Back in March, EJ wrote a piece about how we tend to over and under value Yankee prospects in different ways. In there, you’ll find that all the organization’s minor league affiliates manage to be in leagues that have ranked average to below average in runs per game since 2008. The argument EJ presents is that there is too much hype around the pitching prospects, and too little hype around the hitting prospects.
This is something that goes overlooked in many farm systems. Yes, from time to time we see players’ hype extinguished by great offensive performances in league like the PCL, and most prospect evaluators take into consideration the league, but when it comes to ballpark factors, there’s so many different stadiums to analyze that even the experts seem to get caught up in the hype.
One non-Yankee example could be the Mariners over the last few years. Top prospects like Dustin Ackley, Michael Saunders, and Jeff Clement all posted huge offensive numbers in the minor leagues as left-handed batters, but have failed to succeed in Safeco Field. If you take a look at Stat Corner’s rankings of their minor league parks, the Mariners have extremely favorable park factors for left-handed hitters in both their High-A affiliate and Triple-A affiliate. Meanwhile, Safeco remains a very difficult ballpark for left-handers to hit in, as Stat Corner gives it an 80 (where 100 is average) for doubles and triple, an 83 for home runs, and a 79 for runs overall. Meanwhile, Mariner’s pitching prospects usually exceed expectations after surviving through the offensive-slanted minor league system.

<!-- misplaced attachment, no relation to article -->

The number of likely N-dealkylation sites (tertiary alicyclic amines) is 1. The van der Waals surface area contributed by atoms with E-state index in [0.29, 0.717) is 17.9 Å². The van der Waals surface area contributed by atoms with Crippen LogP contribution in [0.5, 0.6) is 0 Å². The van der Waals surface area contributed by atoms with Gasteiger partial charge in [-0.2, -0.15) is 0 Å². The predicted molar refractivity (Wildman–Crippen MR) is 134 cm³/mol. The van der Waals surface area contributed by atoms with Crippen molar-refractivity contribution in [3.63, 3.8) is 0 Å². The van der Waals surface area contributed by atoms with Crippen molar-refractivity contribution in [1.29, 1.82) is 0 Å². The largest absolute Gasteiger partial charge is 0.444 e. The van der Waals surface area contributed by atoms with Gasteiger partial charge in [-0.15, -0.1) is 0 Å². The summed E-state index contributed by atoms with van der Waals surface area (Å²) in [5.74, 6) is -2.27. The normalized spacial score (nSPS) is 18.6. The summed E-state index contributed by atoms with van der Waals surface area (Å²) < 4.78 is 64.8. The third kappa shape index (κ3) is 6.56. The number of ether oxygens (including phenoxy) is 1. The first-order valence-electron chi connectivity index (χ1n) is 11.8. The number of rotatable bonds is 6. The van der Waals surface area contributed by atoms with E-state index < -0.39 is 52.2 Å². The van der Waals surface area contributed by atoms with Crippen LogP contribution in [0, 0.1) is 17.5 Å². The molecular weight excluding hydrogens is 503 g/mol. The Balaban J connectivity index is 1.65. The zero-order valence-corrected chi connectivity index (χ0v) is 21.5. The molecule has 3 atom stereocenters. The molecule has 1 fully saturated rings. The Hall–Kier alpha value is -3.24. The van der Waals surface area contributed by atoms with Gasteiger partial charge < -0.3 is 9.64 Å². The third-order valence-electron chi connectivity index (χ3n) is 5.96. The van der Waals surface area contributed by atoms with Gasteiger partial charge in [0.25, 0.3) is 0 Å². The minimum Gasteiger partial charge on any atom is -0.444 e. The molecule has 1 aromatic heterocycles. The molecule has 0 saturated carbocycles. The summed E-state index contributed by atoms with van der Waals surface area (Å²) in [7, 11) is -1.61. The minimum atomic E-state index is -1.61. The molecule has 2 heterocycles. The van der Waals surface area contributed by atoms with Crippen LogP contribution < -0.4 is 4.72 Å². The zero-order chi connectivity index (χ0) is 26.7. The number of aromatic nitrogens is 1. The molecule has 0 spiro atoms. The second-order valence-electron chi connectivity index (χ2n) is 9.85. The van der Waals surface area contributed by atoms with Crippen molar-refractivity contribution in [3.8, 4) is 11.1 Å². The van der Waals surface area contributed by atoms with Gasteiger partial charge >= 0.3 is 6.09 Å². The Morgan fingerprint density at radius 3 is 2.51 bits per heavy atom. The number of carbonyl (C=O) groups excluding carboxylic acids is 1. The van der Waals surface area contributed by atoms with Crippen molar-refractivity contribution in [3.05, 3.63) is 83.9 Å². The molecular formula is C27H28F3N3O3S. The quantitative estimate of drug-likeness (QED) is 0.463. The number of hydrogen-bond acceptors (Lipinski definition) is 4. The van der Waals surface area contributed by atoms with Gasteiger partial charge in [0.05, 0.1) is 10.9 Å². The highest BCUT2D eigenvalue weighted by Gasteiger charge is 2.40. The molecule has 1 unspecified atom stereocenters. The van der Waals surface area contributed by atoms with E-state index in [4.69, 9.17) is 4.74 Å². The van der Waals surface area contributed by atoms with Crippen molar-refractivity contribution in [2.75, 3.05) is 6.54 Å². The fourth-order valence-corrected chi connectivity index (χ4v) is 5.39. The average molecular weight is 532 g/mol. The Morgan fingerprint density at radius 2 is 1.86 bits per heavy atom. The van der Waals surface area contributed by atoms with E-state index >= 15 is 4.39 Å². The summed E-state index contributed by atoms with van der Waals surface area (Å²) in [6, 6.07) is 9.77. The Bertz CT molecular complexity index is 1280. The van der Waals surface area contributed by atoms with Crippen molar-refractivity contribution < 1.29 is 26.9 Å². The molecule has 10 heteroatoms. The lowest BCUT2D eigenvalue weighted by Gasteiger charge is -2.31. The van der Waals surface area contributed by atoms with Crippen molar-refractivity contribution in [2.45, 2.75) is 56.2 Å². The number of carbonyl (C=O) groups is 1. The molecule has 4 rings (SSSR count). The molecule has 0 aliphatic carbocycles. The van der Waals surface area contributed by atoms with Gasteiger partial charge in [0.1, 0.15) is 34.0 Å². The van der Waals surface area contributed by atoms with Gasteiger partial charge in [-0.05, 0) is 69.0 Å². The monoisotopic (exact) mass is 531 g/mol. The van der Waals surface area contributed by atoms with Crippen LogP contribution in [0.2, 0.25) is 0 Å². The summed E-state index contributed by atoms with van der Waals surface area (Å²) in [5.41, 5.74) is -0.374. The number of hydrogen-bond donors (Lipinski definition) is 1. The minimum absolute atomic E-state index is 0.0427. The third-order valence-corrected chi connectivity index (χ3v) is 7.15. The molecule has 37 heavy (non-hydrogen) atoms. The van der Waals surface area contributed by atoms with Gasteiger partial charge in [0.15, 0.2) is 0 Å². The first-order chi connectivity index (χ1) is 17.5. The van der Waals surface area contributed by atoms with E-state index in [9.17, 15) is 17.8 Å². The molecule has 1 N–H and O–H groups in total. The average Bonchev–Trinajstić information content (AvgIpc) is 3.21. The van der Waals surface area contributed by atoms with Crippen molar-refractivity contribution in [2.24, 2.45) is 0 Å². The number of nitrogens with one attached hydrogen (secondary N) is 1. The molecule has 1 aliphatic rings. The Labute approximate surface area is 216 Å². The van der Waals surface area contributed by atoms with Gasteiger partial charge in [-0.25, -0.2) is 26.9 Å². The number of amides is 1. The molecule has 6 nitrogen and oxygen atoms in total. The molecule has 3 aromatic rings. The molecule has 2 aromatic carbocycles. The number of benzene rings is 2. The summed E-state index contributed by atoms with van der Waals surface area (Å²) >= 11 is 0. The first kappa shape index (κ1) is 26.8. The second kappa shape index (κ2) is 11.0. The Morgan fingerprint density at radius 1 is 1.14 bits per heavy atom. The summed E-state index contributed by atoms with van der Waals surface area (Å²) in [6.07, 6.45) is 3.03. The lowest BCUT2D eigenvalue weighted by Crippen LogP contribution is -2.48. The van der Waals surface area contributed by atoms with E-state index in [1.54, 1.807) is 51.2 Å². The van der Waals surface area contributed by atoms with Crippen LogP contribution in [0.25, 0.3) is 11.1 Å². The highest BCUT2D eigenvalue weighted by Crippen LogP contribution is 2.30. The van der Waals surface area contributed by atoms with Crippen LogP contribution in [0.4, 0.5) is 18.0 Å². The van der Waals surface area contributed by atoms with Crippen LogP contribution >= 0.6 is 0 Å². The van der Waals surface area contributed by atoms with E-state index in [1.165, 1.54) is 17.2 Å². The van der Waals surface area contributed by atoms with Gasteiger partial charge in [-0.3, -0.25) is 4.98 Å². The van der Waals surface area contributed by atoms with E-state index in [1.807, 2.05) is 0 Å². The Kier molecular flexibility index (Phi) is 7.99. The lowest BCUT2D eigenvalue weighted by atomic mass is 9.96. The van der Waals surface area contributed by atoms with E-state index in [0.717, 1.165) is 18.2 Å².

For the Yankees, it would seem the opposite happens. The team has had a number of top pitching prospects over the years that have failed to survive in Yankee Stadium and the AL East. This doesn’t necessarily mean that all pitching prospects will fail in Yankee Stadium, but Phil Hughes, Joba Chamberlain, and Ian Kennedy decimated the Yankees’ minor league system, and each earned themselves top prospect statuses before hitting a wall in the Bronx. Of course the Yankees minor league teams, for the most part, have pitcher friendly stadiums, while Yankee Stadium remains one of the easiest ballparks to hit in.